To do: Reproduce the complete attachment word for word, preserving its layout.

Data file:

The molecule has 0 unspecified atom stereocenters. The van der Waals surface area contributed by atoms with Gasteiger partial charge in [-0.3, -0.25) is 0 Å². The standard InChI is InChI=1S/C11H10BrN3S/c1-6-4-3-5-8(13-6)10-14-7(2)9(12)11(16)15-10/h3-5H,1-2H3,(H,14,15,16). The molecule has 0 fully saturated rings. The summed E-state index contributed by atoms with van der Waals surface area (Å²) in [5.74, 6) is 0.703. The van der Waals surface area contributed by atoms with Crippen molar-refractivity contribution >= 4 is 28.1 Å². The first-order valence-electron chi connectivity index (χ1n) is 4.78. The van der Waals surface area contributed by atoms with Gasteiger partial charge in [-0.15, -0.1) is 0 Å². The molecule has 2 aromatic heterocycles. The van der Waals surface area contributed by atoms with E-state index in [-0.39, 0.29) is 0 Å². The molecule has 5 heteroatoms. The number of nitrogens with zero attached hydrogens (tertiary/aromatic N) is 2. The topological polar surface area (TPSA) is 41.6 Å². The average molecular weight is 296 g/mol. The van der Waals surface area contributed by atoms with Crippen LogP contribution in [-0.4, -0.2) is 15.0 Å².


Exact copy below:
The molecule has 0 unspecified atom stereocenters. The van der Waals surface area contributed by atoms with Gasteiger partial charge in [-0.3, -0.25) is 0 Å². The standard InChI is InChI=1S/C11H10BrN3S/c1-6-4-3-5-8(13-6)10-14-7(2)9(12)11(16)15-10/h3-5H,1-2H3,(H,14,15,16). The molecule has 0 fully saturated rings. The summed E-state index contributed by atoms with van der Waals surface area (Å²) in [5.74, 6) is 0.703. The van der Waals surface area contributed by atoms with Crippen molar-refractivity contribution >= 4 is 28.1 Å². The first-order valence-electron chi connectivity index (χ1n) is 4.78. The van der Waals surface area contributed by atoms with Gasteiger partial charge in [-0.15, -0.1) is 0 Å². The molecule has 2 aromatic heterocycles. The van der Waals surface area contributed by atoms with E-state index in [-0.39, 0.29) is 0 Å². The molecule has 5 heteroatoms. The number of nitrogens with zero attached hydrogens (tertiary/aromatic N) is 2. The topological polar surface area (TPSA) is 41.6 Å². The average molecular weight is 296 g/mol. The van der Waals surface area contributed by atoms with Crippen LogP contribution in [-0.4, -0.2) is 15.0 Å².